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The Circle and the Line

The Circle and the Line

Celebrating Tu B’Av


David and Rachel have just finished dinner and are discussing the events of the day. It is getting late, and Rachel says she is exhausted and going to bed. She gets up, clears her plate and rinses it off. She unloads the dishwasher, puts in her dish and makes lunches for the kids for school the next day. Then she signs the permission slips for their trips, puts their homework in their respective backpacks and picks up the toys off the floor. On her way up the stairs, she grabs a pair of shoes, takes out the kids’ clothes for school, switches the laundry into the dryer and puts in another load. After tucking the kids into bed, taking off her makeup and washing her face, she gets into bed and falls asleep.

Meanwhile, David has just finished reading the paper. He stretches his arms and realizes that he is also exhausted. He murmurs to himself that it is getting late, and that he should also go to sleep. And he does . . .

I know, I know, that’s a major generalization. Tu B’Av is known as the most auspicious time for soulmatesBut you must admit, it is true a lot of the time. If it wasn’t, it wouldn’t be a generalization. And generally speaking, women are considered to be the multitaskers and men to be the experts at doing one thing at a time in a very directed and concentrated way. Yes, we easily can switch David and Rachel around. It ultimately doesn’t matter. What does matter is that there are two distinct ways of doing things, and that they work together, or in many cases overlap.

Kabbalah refers to these two dynamics as the circle and the line. Two of the most basic of shapes, yet representative of two extremely deep and complex ideas. Feminine and masculine—the circle and the line.

When it comes to gender theory and the Torah, more often than not, the emphasis is placed on the qualities of masculine and feminine, rather than male and female. This is because both men and women have both masculine and feminine qualities.

Generally, men are more dominant in their masculine qualities and women in their feminine. There are clearly exceptions, which is why David and Rachel can easily switch roles. Yet, as mentioned above, what is important is that there is always a circle and there is always a line.

This week we celebrate the holiday of Tu B’Av, the 15th day of the month of Av. It is known as the most auspicious time for soulmates to come together. It is the day that Judaism celebrates the concepts of love and marriage. In Talmudic times, the Jewish women used to dance together in the fields, in a circle, while the men would come to meet them.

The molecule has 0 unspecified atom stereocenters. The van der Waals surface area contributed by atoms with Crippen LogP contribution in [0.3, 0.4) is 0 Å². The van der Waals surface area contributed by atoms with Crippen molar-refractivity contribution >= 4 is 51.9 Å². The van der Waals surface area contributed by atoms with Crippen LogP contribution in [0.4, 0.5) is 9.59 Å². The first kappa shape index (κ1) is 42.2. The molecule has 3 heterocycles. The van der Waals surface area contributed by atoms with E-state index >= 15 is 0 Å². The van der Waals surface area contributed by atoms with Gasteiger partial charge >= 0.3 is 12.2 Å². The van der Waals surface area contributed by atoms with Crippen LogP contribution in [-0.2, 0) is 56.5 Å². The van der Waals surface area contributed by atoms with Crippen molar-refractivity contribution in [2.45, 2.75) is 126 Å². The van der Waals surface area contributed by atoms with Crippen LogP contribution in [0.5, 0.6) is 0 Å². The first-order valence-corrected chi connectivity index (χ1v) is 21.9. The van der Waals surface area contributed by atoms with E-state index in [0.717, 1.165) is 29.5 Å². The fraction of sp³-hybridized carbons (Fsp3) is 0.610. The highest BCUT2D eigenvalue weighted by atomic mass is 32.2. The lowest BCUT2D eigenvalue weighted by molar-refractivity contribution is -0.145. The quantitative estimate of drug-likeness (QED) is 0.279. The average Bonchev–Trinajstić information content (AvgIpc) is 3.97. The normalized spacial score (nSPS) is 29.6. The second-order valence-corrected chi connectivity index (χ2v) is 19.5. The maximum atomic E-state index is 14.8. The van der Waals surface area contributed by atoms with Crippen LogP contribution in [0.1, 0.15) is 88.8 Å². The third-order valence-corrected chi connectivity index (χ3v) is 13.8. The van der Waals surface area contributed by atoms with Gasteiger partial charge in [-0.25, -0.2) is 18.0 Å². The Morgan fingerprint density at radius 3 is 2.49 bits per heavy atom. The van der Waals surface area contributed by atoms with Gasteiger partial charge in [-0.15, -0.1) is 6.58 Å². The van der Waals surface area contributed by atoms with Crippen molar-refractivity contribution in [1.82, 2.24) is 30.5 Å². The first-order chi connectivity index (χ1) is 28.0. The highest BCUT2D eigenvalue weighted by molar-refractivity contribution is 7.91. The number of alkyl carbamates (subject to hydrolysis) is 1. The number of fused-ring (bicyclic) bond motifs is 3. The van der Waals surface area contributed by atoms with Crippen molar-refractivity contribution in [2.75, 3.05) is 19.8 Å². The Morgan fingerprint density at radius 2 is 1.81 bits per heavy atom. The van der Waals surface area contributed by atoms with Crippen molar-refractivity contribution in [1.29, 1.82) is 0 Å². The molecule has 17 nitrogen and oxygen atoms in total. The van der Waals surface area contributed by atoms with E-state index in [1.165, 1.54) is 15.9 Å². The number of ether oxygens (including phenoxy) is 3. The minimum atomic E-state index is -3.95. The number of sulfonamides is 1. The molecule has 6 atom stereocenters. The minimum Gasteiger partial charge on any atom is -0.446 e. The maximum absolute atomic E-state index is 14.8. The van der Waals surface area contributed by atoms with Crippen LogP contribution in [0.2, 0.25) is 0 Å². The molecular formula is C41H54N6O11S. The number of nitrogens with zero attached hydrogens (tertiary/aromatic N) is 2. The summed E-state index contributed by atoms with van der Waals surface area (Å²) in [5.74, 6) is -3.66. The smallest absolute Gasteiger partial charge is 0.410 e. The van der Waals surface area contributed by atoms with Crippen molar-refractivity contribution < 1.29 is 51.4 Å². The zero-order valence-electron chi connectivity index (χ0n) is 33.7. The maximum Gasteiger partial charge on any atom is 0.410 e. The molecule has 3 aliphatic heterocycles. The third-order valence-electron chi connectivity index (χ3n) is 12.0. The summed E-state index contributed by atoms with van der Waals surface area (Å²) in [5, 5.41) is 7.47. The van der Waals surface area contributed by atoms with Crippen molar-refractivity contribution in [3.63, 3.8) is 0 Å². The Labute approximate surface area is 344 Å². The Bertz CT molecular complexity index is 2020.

But this is only the first of many circles that we see when it comes to relationships in Judaism. The most foundational and important is traced back to the Torah itself when it discusses the building of the Tabernacle: Makbilot ha-lulaot ishah el achotah (Exodus 26:5). The Torah teaches us that there were 50 paralleling loops that held up the curtains, and uses the expression “a woman to her sister” to represent the idea that they paralleled one another. These 50 loops represent the concept of the woman, which is why the term “woman to her sister” is used to describe them. Furthermore, these loops held up the curtains alongside the pins. These pins, a symbolic line, represent the concept of the male.A healthy balance is to function using both the line and the circle

Circle and line. Feminine and masculine. These shapes can be understood simply on a physical level, in terms of the differences in the bodies of men and women. They can be understood emotionally, in noticing the ways a person reaches a conclusion, an end goal. And they can be understood spiritually.

If you want to get from point A to point B, there are two ways of getting there. One is to go straight, take a direct route and reach your point. The other is to go around full circle. In both cases, you’ll reach your destination. Each one has its advantage and disadvantage.

By creating a circle, you are left with many common points, each equidistant to the center of that circle, but all connected and related.

At the same time, it will probably take a lot longer for you to reach your destination. When you take the straight course and walk the line, you do stay focused and directed and get where you want to get quicker, but you don’t necessarily see all the other connections that you might have picked up, had you veered just a bit off the way.

Clearly, a healthy balance is to function using both the line and the circle, using each when it is most appropriate. For example, if you are holding the baby, and the phone rings and the pot is boiling over and someone is at the door, you better learn how to use the circle dynamic—and fast! Multitasking becomes a requirement, not an option. At the same time, there is no question that if one was in need of an operation, he would never want that surgeon multitasking. Man or woman, that doctor better stay focused and in line.